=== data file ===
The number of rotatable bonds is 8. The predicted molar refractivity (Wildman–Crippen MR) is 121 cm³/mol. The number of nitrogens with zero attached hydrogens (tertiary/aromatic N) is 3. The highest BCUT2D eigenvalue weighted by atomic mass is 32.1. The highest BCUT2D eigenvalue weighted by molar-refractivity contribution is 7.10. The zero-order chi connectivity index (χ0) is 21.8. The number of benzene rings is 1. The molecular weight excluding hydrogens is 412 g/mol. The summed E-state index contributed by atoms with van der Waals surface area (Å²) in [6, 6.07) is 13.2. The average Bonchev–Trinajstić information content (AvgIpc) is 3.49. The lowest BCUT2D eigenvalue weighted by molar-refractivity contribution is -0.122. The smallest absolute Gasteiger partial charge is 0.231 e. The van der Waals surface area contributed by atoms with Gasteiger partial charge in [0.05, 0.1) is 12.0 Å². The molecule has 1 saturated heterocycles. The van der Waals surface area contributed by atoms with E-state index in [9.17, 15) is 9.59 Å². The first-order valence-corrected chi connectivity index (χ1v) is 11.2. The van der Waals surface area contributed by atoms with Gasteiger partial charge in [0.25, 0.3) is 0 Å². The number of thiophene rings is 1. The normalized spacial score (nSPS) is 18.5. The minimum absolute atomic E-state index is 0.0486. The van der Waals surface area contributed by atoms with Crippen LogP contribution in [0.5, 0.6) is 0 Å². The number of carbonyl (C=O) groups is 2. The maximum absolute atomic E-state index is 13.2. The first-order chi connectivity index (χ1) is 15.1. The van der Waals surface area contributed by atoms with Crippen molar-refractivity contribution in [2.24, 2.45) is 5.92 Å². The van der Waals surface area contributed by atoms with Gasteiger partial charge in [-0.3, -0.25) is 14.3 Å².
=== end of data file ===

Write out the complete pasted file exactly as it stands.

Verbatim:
The number of rotatable bonds is 8. The predicted molar refractivity (Wildman–Crippen MR) is 121 cm³/mol. The number of nitrogens with zero attached hydrogens (tertiary/aromatic N) is 3. The highest BCUT2D eigenvalue weighted by atomic mass is 32.1. The highest BCUT2D eigenvalue weighted by molar-refractivity contribution is 7.10. The zero-order chi connectivity index (χ0) is 21.8. The number of benzene rings is 1. The molecular weight excluding hydrogens is 412 g/mol. The summed E-state index contributed by atoms with van der Waals surface area (Å²) in [6, 6.07) is 13.2. The average Bonchev–Trinajstić information content (AvgIpc) is 3.49. The lowest BCUT2D eigenvalue weighted by molar-refractivity contribution is -0.122. The smallest absolute Gasteiger partial charge is 0.231 e. The van der Waals surface area contributed by atoms with Gasteiger partial charge in [0.05, 0.1) is 12.0 Å². The molecule has 1 saturated heterocycles. The van der Waals surface area contributed by atoms with E-state index in [9.17, 15) is 9.59 Å². The first-order valence-corrected chi connectivity index (χ1v) is 11.2. The van der Waals surface area contributed by atoms with Gasteiger partial charge in [0.25, 0.3) is 0 Å². The number of thiophene rings is 1. The normalized spacial score (nSPS) is 18.5. The minimum absolute atomic E-state index is 0.0486. The van der Waals surface area contributed by atoms with Crippen LogP contribution in [0.5, 0.6) is 0 Å². The number of carbonyl (C=O) groups is 2. The maximum absolute atomic E-state index is 13.2. The first-order chi connectivity index (χ1) is 15.1. The van der Waals surface area contributed by atoms with Crippen molar-refractivity contribution in [2.24, 2.45) is 5.92 Å². The van der Waals surface area contributed by atoms with Gasteiger partial charge in [-0.3, -0.25) is 14.3 Å².